Pennsylvania to offer gender-neutral option on driver’s licenses
Pennsylvania has become the latest US state to offer gender-neutral driving licenses, allowing motorists to use “X” to indicate gender.
The state joins 14 others that already have, or will soon have, a gender-neutral option for trans and non-binary people.
Pennsylvania’s Department of Transportation (PennDOT)’s existing rules allow transgender people to change the gender on their licenses, but the move to offer a gender-neutral option gives greater flexibility.
“We appreciate the support for our communities and hope to continue moving forward with policies that protect our transgender and non-binary communities,” said Amanda Arbour, executive director of the LGBT Center of Central Pennsylvania.
“If a transgender person has a gender marker on their ID that doesn’t align with how they present to the world, then that can automatically outs them and put them at greater risk for harassment, for violence, for mistreatment.”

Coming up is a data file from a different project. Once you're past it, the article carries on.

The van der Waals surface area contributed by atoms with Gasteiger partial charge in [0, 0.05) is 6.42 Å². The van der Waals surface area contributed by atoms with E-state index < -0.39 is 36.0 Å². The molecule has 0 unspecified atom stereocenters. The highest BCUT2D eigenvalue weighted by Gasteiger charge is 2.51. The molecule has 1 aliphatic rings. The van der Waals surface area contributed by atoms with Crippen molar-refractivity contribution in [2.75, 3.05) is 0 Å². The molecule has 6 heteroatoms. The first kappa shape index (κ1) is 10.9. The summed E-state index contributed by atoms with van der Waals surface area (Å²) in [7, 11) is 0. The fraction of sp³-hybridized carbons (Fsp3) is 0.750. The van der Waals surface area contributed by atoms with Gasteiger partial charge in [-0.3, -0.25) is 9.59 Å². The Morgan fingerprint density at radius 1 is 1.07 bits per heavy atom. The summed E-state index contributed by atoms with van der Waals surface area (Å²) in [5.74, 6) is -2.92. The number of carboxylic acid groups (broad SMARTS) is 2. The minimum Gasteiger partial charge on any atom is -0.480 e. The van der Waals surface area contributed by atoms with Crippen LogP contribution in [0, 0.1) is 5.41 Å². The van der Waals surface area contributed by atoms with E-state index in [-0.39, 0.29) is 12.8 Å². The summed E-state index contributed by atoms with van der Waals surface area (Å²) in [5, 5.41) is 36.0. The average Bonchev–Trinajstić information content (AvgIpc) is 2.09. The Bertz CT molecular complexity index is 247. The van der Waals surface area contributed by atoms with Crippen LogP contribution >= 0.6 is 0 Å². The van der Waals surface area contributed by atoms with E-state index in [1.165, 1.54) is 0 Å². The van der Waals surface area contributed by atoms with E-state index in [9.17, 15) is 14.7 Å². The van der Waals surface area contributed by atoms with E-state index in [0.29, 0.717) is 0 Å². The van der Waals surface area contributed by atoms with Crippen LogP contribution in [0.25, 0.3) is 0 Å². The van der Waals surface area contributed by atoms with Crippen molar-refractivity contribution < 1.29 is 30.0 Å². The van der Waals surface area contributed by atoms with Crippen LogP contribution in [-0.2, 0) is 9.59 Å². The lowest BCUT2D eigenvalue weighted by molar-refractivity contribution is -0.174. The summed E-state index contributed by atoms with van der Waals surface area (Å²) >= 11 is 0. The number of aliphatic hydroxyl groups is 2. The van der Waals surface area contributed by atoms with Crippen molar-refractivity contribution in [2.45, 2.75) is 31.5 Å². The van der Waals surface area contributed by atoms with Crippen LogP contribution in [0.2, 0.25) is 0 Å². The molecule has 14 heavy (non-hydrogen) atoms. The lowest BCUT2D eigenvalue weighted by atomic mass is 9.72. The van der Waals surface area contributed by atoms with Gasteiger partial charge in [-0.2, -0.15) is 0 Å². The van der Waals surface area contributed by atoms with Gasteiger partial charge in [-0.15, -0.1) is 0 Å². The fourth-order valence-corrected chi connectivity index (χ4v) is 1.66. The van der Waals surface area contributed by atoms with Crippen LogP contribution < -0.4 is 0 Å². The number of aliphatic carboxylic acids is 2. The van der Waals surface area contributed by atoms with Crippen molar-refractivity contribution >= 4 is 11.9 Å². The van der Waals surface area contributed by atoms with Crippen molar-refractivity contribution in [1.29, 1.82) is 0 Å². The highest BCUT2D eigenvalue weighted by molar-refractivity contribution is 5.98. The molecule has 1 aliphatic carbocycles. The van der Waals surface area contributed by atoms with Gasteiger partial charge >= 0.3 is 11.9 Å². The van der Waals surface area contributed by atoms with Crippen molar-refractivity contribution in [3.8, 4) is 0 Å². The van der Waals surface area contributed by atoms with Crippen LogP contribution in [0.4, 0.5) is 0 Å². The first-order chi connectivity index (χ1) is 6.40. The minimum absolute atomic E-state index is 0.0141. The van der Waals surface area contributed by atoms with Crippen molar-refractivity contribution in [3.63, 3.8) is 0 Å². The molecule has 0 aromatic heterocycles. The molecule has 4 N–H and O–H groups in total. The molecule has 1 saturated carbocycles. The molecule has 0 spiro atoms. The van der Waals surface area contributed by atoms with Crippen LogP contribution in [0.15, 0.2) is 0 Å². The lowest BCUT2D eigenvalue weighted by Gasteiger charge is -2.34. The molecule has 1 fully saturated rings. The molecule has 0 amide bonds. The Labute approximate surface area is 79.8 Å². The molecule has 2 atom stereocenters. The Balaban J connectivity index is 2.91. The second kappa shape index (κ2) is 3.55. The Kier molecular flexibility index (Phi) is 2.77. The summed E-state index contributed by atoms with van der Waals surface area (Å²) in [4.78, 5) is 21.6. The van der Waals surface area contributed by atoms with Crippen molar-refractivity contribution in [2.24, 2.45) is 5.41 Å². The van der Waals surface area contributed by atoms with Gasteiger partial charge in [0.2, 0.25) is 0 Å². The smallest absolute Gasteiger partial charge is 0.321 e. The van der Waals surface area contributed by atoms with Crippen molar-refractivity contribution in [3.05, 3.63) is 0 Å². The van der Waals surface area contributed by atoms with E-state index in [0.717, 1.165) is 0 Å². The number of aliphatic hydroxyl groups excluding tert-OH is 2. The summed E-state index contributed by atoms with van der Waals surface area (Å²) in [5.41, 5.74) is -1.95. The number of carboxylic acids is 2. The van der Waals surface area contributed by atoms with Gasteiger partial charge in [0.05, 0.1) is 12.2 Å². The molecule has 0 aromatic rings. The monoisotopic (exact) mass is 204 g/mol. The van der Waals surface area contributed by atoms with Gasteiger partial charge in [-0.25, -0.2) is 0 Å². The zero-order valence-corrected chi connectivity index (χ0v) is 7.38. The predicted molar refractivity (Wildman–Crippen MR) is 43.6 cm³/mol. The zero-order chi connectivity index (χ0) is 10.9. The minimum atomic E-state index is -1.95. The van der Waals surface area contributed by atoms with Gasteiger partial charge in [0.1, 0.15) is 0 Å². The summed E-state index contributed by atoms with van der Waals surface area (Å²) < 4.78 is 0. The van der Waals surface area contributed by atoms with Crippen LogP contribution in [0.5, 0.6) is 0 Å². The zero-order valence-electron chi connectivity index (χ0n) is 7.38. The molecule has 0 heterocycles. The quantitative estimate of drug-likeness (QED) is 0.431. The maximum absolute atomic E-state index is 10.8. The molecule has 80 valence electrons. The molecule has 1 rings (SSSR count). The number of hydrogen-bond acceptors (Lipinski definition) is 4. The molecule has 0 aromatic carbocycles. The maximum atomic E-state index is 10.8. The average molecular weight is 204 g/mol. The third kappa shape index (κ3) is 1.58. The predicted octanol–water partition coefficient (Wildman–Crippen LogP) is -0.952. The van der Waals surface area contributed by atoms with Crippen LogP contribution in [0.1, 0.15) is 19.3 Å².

Incorrect ID leaves trans and non-binary people open to abuse
According to a 2015 survey, 69 per cent of Pennsylvanian transgender people have had ID that listed them as the wrong gender, and thirty percent said they’d been verbally harassed, denied service or assaulted after they provided ID that did not correspond with the gender they identified as.
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PennDOT says the much-needed change is due in January next year, along with Hawaii and New Hampshire. California, Oregon, Vermont, Nevada and Minnesota are among the states that already have it in place.
According to PennDOT spokeswoman Erin Waters-Trasatt, the department is able to make the change on its own, without authorisation from the Republican-controlled legislature.
“We’ve been talking about it for some time. It also supports the governor’s initiatives for inclusivity,” she told The Daily Item of Sunbury.
But some Republican lawmakers said they were skeptical of the plan.
“It’s an unnecessary change,” said state Rep. Tedd Nesbit, R-Mercer County, adding that removing a gender marker on ID could make it more difficult for police to relay identifying information.